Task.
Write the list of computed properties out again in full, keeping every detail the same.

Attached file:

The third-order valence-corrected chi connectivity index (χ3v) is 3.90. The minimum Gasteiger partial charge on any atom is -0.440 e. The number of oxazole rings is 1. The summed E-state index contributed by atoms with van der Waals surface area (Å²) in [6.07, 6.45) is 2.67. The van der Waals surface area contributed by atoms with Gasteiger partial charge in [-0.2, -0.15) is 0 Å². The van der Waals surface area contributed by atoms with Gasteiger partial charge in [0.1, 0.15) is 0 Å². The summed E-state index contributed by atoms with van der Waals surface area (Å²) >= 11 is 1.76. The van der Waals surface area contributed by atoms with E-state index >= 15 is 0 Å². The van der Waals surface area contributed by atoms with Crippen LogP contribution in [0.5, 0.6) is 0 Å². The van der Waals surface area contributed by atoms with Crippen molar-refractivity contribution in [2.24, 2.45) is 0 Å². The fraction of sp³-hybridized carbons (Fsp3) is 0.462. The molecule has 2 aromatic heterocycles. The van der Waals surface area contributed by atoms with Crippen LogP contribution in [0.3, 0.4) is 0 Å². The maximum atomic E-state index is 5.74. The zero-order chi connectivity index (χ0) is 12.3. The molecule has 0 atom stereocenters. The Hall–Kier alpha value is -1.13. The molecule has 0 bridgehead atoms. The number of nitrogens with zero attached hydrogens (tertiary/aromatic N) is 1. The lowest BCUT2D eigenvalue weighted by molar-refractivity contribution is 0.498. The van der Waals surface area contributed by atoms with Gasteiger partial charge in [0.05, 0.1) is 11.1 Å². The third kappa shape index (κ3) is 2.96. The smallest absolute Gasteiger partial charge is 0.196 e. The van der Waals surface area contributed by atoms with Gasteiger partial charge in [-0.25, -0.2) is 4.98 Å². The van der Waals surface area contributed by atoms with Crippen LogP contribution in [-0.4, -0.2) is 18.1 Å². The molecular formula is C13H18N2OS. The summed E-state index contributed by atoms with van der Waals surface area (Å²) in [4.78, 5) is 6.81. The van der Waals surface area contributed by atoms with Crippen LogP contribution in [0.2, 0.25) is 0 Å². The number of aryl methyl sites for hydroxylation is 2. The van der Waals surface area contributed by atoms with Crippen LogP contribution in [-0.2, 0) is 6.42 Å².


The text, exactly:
The third-order valence-corrected chi connectivity index (χ3v) is 3.90. The minimum Gasteiger partial charge on any atom is -0.440 e. The number of oxazole rings is 1. The summed E-state index contributed by atoms with van der Waals surface area (Å²) in [6.07, 6.45) is 2.67. The van der Waals surface area contributed by atoms with Gasteiger partial charge in [-0.2, -0.15) is 0 Å². The van der Waals surface area contributed by atoms with Gasteiger partial charge in [0.1, 0.15) is 0 Å². The summed E-state index contributed by atoms with van der Waals surface area (Å²) >= 11 is 1.76. The van der Waals surface area contributed by atoms with E-state index >= 15 is 0 Å². The van der Waals surface area contributed by atoms with Crippen LogP contribution in [0.5, 0.6) is 0 Å². The van der Waals surface area contributed by atoms with Crippen molar-refractivity contribution in [2.24, 2.45) is 0 Å². The fraction of sp³-hybridized carbons (Fsp3) is 0.462. The molecule has 2 aromatic heterocycles. The van der Waals surface area contributed by atoms with Crippen LogP contribution in [0.3, 0.4) is 0 Å². The maximum atomic E-state index is 5.74. The zero-order chi connectivity index (χ0) is 12.3. The molecule has 0 atom stereocenters. The Hall–Kier alpha value is -1.13. The molecule has 0 bridgehead atoms. The number of nitrogens with zero attached hydrogens (tertiary/aromatic N) is 1. The lowest BCUT2D eigenvalue weighted by molar-refractivity contribution is 0.498. The van der Waals surface area contributed by atoms with Gasteiger partial charge in [0.05, 0.1) is 11.1 Å². The third kappa shape index (κ3) is 2.96. The smallest absolute Gasteiger partial charge is 0.196 e. The van der Waals surface area contributed by atoms with Gasteiger partial charge in [-0.25, -0.2) is 4.98 Å². The van der Waals surface area contributed by atoms with Crippen LogP contribution in [-0.4, -0.2) is 18.1 Å². The molecular formula is C13H18N2OS. The summed E-state index contributed by atoms with van der Waals surface area (Å²) in [4.78, 5) is 6.81. The van der Waals surface area contributed by atoms with Crippen LogP contribution in [0.2, 0.25) is 0 Å². The number of aryl methyl sites for hydroxylation is 2. The van der Waals surface area contributed by atoms with Crippen LogP contribution in [-0.2, 0) is 6.42 Å².